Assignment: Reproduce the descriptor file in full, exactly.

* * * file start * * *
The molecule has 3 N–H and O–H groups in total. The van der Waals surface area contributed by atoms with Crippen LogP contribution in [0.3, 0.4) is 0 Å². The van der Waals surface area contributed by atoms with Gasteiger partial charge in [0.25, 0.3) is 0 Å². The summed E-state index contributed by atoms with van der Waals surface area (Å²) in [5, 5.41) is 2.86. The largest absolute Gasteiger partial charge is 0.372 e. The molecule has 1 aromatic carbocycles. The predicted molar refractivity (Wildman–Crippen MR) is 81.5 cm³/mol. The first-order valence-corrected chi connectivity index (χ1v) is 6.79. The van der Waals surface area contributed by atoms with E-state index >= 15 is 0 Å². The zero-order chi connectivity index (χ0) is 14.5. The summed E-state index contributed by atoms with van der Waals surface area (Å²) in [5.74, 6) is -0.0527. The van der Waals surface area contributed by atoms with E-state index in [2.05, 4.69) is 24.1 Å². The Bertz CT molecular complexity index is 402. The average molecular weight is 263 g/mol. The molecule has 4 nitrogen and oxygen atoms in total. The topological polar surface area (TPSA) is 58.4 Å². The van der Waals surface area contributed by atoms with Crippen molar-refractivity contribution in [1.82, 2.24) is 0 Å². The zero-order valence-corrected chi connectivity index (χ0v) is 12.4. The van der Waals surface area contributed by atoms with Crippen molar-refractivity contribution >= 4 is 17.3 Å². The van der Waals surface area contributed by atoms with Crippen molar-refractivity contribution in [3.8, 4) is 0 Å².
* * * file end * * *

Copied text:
The molecule has 3 N–H and O–H groups in total. The van der Waals surface area contributed by atoms with Crippen LogP contribution in [0.3, 0.4) is 0 Å². The van der Waals surface area contributed by atoms with Gasteiger partial charge in [0.25, 0.3) is 0 Å². The summed E-state index contributed by atoms with van der Waals surface area (Å²) in [5, 5.41) is 2.86. The largest absolute Gasteiger partial charge is 0.372 e. The molecule has 1 aromatic carbocycles. The predicted molar refractivity (Wildman–Crippen MR) is 81.5 cm³/mol. The first-order valence-corrected chi connectivity index (χ1v) is 6.79. The van der Waals surface area contributed by atoms with E-state index >= 15 is 0 Å². The zero-order chi connectivity index (χ0) is 14.5. The summed E-state index contributed by atoms with van der Waals surface area (Å²) in [5.74, 6) is -0.0527. The van der Waals surface area contributed by atoms with E-state index in [2.05, 4.69) is 24.1 Å². The Bertz CT molecular complexity index is 402. The average molecular weight is 263 g/mol. The molecule has 4 nitrogen and oxygen atoms in total. The topological polar surface area (TPSA) is 58.4 Å². The van der Waals surface area contributed by atoms with Crippen molar-refractivity contribution in [1.82, 2.24) is 0 Å². The zero-order valence-corrected chi connectivity index (χ0v) is 12.4. The van der Waals surface area contributed by atoms with Crippen molar-refractivity contribution >= 4 is 17.3 Å². The van der Waals surface area contributed by atoms with Crippen molar-refractivity contribution in [3.8, 4) is 0 Å².